Rogers

Users identify key elements necessary to establish "the trust factor," this could be security certification, brandname association etc. I would say brand perception adds to trustworthiness factor to certain extent. Once that is established, the focus shifts to making a decision.

I think the art of UX design is to identify these key elements based on research and build the architecture such that it drives the user through the shortest and most linear way to execute the decision.

Edward Glister
IBM

Thanks for another insightful article. The research is catching up with the beliefs we intuitively understood. Is there an equivalent to "thin slicing" for the IVR? What is the supporting literature? Here's an example from our experience: for a utility company we changed the voice when we wanted to provide confirmation of a transaction. We used a male voice to confirm a field visit and a different female voice to confirm a payment made. The change in voice and tone gave a message beyond the mere words.

Marc Silver
ETS

We often tout the use of a "5-second" test to judge a Web page's layout and architecture – i.e., if you can't figure out the purpose and structure of the page in 5 seconds or less, then it needs redesigning. Based on this research, maybe we should be thinking in terms of a half-second test.

Bill Haig, Ph.D.
Haig Branding

My 2006 Ph.D. thesis was about credibility based company logo design. I was able to increase conversion rates 2x to 4x with a credibility based logo at first glance. My website has an article about this www.powerlogos.com. If anyone is interested call me at 1.808.922.4042 Hawaii Time after 9 am.

Jennifer Fabrizi
MassMutual Financial Group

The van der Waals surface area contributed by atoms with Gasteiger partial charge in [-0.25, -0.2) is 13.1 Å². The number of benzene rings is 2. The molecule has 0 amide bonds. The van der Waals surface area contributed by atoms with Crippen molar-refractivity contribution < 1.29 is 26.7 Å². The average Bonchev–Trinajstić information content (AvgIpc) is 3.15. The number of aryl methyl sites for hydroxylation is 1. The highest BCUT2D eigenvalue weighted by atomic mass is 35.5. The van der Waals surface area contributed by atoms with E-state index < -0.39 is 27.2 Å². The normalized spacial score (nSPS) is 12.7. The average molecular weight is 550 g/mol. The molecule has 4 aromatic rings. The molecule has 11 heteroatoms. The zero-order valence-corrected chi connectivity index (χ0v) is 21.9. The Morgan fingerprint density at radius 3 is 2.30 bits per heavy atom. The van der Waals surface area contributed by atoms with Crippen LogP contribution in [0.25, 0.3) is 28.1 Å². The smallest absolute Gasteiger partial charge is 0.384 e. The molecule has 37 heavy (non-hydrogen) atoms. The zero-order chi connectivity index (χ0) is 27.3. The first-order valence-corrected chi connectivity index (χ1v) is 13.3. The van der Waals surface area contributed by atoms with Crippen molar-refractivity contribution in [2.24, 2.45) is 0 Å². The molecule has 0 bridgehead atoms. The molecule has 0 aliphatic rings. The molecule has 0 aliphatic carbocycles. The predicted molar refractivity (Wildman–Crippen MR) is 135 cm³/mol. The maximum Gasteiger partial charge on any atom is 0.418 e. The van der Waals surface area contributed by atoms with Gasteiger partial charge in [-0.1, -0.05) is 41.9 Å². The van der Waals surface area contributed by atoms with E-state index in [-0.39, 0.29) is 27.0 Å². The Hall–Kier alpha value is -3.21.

In his comments, Dr. Schaffer hints at the most important aspect of this phenomenon: intuition and instinct. Certainly our anthropology colleagues can attest to the use of intuition and instinct in our very survival from our genetic roots. That judgments are showing to be "amazingly accurate" is therefore not surprising. Our survival skills are now being triggered in the virtual world of the Web. The Web has obviously expanded the range of types of interactions people have in the virtual world. It's like we're in the savannah again, scanning our environment for opportunities and danger... I would guess that the visual link to instinct and intuition has been in place long before our language-based cognitive processing skills, and is therefore stronger and more well-developed. Indeed, we can all think of many times when our cognitive processing gets in the way of better performance – if you don't think too much, you end up doing better.

I think the traditional cognitive approach made sense when we were only designing applications that did specific things, and will still apply when we design for tasks.

To take thin slicing into account when designing the user experience, it sounds like a stronger tie between marketing, design and usability is implied. But what about testing? Beyond eye tracking, what are the best methods to test for the influence of thin slicing? I used an online A/B comparison survey to try to measure test participants' perceptions of two graphical treatments of a Web site against brand and heuristic values. The outcome was very interesting: there was not a clear "winner." However, one graphical treatment clearly engendered more trust, while the other engendered the sense of ease-of-use and fun. So it seemed to me that the conclusion was to use page elements from one version to convey trust (banner, specific use of graphics and color) balanced with screen elements from the second version to facilitate ease-of-use and scanning (effective grouping and white space, placement of most important information, clear layout). We don't have eyetracking software to confirm these conclusions so I hope I was on the right track...